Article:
Nin Brudermann, the artist who's part secret agent, part historian - Spear's Magazine

Nin Brudermann, the artist who’s part secret agent, part historian

IT’S STORY TIME again in the art world. Modern Art ditched story. It was goodbye, gods, heroes, nymphs! Farewell saints. No history, no romance, no more war. Hello, apples on a plate, the corner café, naked women, circles, squares, splashes, spots.

Brudermann

 

Story muscled itself back some of the way in — Guernica, Magritte’s enigmas — but as an element. Narrative was clunky, like illustration. But in our data-loaded times, the stories have become too in-our-faces to ignore. And looking for the story can be just how an artist makes his or her art. Nin Brudermann calls herself an investigative artist. I call her Nin, the Spy.

Brudermann arrived in New York from Vienna in 1996 with a student residency at New York’s PS1 — then, as now, a piping-hot art space. But it didn’t turn her on. ‘I was bored with the art world and most of the art,’ she says. These blues were not new. Brudermann had been to the Academy in Vienna, where she busied herself devising projects but was not attracted to the art scene. ‘I always enjoyed more being out there. I was always interested in events, or happenings that don’t fit anywhere else,’ she says.

She wanted to stay in New York after PS1, so she took a job editing video. She was promptly sent to Berlin. ‘Which was a very typical American thing — it would never happen in Europe,’ she says. ‘Here I was, an intern almost, a nobody, but they didn’t have anybody German-speaking so they sent me as project manager.’

There she walked into a newsroom for the first time. ‘I learnt it by being dumped into it,’ she says. That was 1998. In due course her eye was caught by footage of the bombardment of Baghdad. ‘I thought, “This is not right because we have seen the same cloud yesterday.” It was shot on the roof of the Ministry of Information. The bombardment continued for three days, but they just showed the same thing over and over and over again. The cloud formations were always exactly the same.’ Brudermann had never left the art world in her mind. An art project was born.

A Day of Reckoning

Brudermann

 

Her media career was blooming. ‘I was always on an airplane,’ she says. ‘I made a lot of money. But it had been three years. I realised it was going nowhere. On September 11 I went to the company headquarters and quit my job.’ That was New York. It was 2001. ‘I quit at 9am. Between the towers coming down.’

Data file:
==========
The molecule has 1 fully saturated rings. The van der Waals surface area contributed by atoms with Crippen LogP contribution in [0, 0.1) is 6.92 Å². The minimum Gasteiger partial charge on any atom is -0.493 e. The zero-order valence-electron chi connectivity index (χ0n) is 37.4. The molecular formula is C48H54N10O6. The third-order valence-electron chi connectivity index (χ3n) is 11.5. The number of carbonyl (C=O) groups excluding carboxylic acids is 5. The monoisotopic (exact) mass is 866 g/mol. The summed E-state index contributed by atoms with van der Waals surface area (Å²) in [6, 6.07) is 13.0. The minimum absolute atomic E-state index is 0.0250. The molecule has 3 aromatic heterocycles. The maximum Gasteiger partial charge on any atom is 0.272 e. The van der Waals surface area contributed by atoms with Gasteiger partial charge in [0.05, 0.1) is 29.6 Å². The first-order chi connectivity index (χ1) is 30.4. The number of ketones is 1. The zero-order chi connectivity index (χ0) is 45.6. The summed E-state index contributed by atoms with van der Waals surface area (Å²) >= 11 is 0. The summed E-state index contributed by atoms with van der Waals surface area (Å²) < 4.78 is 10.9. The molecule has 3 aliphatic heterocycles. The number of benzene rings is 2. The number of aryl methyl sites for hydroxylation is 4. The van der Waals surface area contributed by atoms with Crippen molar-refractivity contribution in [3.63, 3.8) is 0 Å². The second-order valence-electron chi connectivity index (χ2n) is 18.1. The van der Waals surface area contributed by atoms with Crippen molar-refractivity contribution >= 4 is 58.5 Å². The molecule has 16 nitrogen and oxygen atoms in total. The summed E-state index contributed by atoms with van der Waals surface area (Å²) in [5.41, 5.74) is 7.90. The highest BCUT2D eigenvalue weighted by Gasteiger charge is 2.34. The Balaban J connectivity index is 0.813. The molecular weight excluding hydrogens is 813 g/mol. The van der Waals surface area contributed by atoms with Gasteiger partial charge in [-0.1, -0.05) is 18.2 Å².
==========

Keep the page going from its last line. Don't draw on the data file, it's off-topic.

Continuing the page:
Brudermann had already been re-editing the Baghdad tapes. ‘It shows those three days as they actually were. It was mostly just waiting. You see these cameras panning across, panning across, waiting and waiting. And the journalists are off-mike, so you hear them talk, just chatting and intrigues. And there are just three impacts. Very noisy, they are very excited.’

She turned the footage into Waiting for War, a video installation on four channels. Images from it promoted Attack!, a group exhibition of art generated by armed conflict, at the Vienna Kunsthalle in the summer of 2003.

Soon she was working on two other projects, one generated by the first of the found boxes which have tended to crop up in her work. It was a metal cabinet she found in an abandoned apartment in her Brooklyn building; documents within it fleshed out the story of the man shown in a 1961 newspaper clipping, ‘Luftwaffe Medic and Child Molester Paul Schafer Flees Germany’. She traced him to a colony, home to a handful of Nazis who had reached Chile from an Antarctic base by submarine.

Also included were a sealed letter to the US Secret Service and documents referencing ‘Superdollars,’ forged $100 bills probably made in North Vietnam. In 2008 this became Aurelio Z, a board game. Brudermann can stick with stories like a terrier shaking a rat, and this spring she exhibited a gold facsimile of a superdollar at a gallery in Chelsea, New York.

Plum Job

So, the bats. This project was triggered by Brudermann’s interest in Plum Island, a quaintly named islet off Long Island, home to such a cluster of labs and disease research centres that it pullulates like a Petri dish. This interest took her to Vieques, a Caribbean islet which had been used as a bombing range by the US Navy for 60 years.

The disused munitions bunkers were now home to giant colonies of bats. Assigned to a scientific expedition that was studying the phenomenon, she videotaped as they applied sticky tape to the backs of trapped bats to check for toxins. This became an art installation, too.

Also on Vieques, she saw something she didn’t understand. A balloon. ‘Why was there a balloon where there are only bats?’ she wondered.

It was a weather balloon. Brudermann soon learned that all nations put up weather balloons at the same time twice a day, namely 12 o’clock GMT. This wasn’t a bad-vibes story, like Baghdad, Superdollars or Vieques. ‘It was a unique moment of all nations uniting in such harmless fashion as launching balloons,’ she says. ‘I knew something had to happen with that.’

What happened was a lot of travel. ‘I knew I had to go to these places,’ she says. ‘My first travels were to these so-called “hot spots”, remote weather stations. The first trip was to the Antarctic; I went with the Norwegian Royal Air Force. And to the Indian Ocean I went with the French Foreign Legion.’ Both went well. But there were incidents which bring it home that story artists — like, say, war correspondents — can become too much a part of the story.